1990 Chrysler 5th Avenue Heater and windows

Tiny
MRHAPPYFROG
  • MEMBER
  • 1990 CHRYSLER 5TH AVENUE
  • 2.3L
  • 6 CYL
  • FWD
  • AUTOMATIC
  • 173,000 MILES
I replaced the key ignition in my car a year ago. It has been working fine until a few days ago. It is somewhat hard to turn, but the car starts. My problem is that the heater won't come on or rear defrost, nor the windows. If I turn the key back just enough, it usually comes on, until today. Can I fix this today? It is my only means of transportation
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Sunday, January 5th, 2014 AT 12:27 PM

8 Replies

Tiny
CARADIODOC
  • EXPERT
What exactly did you replace a year ago, the key and lock cylinder or the switch those parts install into? Why did you replace it? Did you have an electrical problem with the switch or a mechanical problem with the cylinder? What were the symptoms that time?
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Sunday, January 5th, 2014 AT 1:01 PM
Tiny
MRHAPPYFROG
  • MEMBER
The key and lock cylinder, it just came out one day
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Sunday, January 5th, 2014 AT 2:07 PM
Tiny
MRHAPPYFROG
  • MEMBER
Now it wont even start, just bells and whistles. Looks like I'm out of a car for a while. Thank you
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Sunday, January 5th, 2014 AT 2:33 PM
Tiny
CARADIODOC
  • EXPERT
There's two common problems but it's hard to say for sure based on the symptoms. First of all, the cam on the back of the lock cylinder can crack. That will cause the ignition switch to turn not quite far enough to hit the starter function. The dealer has an inexpensive repair kit for that. To get by with that problem until you get the parts, you can turn on the ignition switch, then go under the hood and jump the starter relay to start the engine.

The second problem that matches part of what you described is the contacts get arced or pitted inside the ignition switch. The clue there is the accessory circuits are dead until you wiggle the switch. There's at least three parts to the ignition switch. The starter circuit is completely independent of the accessory circuits, and the switch rarely causes a failure of the starter to crank the engine.

That cracked cam is a mechanical problem. The dead accessory circuits is an electrical problem. When the switch contacts have a problem, the heat generated migrates out to the connector terminals. You'll usually find two terminals are blackened and the connector body is melted. Those two terminals need to be cut out and replaced individually. About 4" of those two wires will be hardened too and will need to be replaced. I can describe that repair procedure.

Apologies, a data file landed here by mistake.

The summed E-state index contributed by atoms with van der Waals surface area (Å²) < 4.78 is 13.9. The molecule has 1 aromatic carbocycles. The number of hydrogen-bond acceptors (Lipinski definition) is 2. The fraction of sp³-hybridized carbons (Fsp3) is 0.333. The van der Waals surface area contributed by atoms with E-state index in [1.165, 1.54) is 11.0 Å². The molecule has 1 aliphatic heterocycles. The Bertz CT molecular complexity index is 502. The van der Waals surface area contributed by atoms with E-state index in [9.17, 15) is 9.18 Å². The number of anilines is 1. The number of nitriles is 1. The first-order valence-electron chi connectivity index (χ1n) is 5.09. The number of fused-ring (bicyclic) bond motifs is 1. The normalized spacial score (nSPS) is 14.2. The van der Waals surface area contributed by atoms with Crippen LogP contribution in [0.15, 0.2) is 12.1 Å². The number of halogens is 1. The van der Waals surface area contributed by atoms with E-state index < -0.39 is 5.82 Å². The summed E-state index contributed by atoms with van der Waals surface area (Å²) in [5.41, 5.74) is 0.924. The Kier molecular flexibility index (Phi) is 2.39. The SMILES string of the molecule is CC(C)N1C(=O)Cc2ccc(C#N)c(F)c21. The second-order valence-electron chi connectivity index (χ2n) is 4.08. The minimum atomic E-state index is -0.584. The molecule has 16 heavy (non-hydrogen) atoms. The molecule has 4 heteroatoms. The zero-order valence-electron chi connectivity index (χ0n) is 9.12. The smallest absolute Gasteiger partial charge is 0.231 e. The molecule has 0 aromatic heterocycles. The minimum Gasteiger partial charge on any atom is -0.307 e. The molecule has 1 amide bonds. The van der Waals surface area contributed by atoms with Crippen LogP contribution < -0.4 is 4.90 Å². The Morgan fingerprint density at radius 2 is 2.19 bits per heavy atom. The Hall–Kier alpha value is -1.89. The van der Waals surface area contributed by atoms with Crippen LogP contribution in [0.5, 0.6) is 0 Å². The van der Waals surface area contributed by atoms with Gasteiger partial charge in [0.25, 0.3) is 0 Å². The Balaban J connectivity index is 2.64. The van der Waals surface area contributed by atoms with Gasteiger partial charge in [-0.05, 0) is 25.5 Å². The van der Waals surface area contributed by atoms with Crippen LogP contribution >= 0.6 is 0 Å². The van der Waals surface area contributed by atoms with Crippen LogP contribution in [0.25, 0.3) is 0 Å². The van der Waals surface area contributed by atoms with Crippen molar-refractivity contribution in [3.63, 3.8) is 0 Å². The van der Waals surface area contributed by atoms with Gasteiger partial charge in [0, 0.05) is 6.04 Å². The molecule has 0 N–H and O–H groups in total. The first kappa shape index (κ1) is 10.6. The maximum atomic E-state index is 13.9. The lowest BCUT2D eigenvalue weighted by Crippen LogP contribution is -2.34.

Before we go any further, we have to clarify "doesn't start" because that can mean a lot of different things with different symptoms. Does the starter crank the engine?
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Sunday, January 5th, 2014 AT 3:46 PM
Tiny
MRHAPPYFROG
  • MEMBER
I am such a goof. I replaced the "tumbler" not the ignition switch. Sorry :(
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Wednesday, January 8th, 2014 AT 2:43 PM
Tiny
CARADIODOC
  • EXPERT
Before we go any further, we have to clarify "doesn't start" because that can mean a lot of different things with different symptoms. Does the starter crank the engine?
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Wednesday, January 8th, 2014 AT 3:46 PM
Tiny
MRHAPPYFROG
  • MEMBER
No. Nothing happens. The interior lights turn on but no cranking, clicking or anything. Key turns and lights shut off when turning key but no noises or anything
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Wednesday, January 8th, 2014 AT 4:29 PM
Tiny
CARADIODOC
  • EXPERT
There's two common causes of that. One is the cracked cam on the end of the lock cylinder I mentioned earlier, and the other is a defective neutral safety switch. Try cranking the engine in neutral, drive, and reverse. If it cranks in neutral, suspect the neutral safety switch. If it cranks in drive or reverse, suspect the shifter cable adjustment.

If that doesn't work, the starter system can be broken down into four circuits, and all of them have a convenient test point at the starter relay. Find that relay on the left inner fender somewhere behind the battery. It should have a fat brown wire, a fat red wire, and, as I recall, a pair of smaller yellow wires, and maybe a small black wire. Unplug that connector and use a test light or voltmeter to measure the voltages on the wires.

The ground clip for the test light or the black negative voltmeter lead must go to ground or the negative post of the battery. The red wire must have 12 volts all the time. One of the smaller wires must have 12 volts when you turn the ignition switch to "crank". If that one is missing, suspect the cam on the lock cylinder.

Move the ground clip for the light or the negative meter probe to the positive battery terminal. Now measure on the fat brown wire. If you read 12 volts or the test light lights up, the circuit is good through the starter solenoid. Measure the second smaller wire. The test light should light up or you'll have 12 volts, but it will go away when you shift out of park or neutral.

Find which one of those four circuits doesn't respond correctly. You can bypass testing the two larger wires by jumping them together momentarily with a piece of wire or a stretched-out cotter pin. Be sure the transmission is in park. If the starter cranks the engine, the red and brown circuits are okay. If the ignition switch is in the "run" position, the engine will start and run.
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Wednesday, January 8th, 2014 AT 4:50 PM

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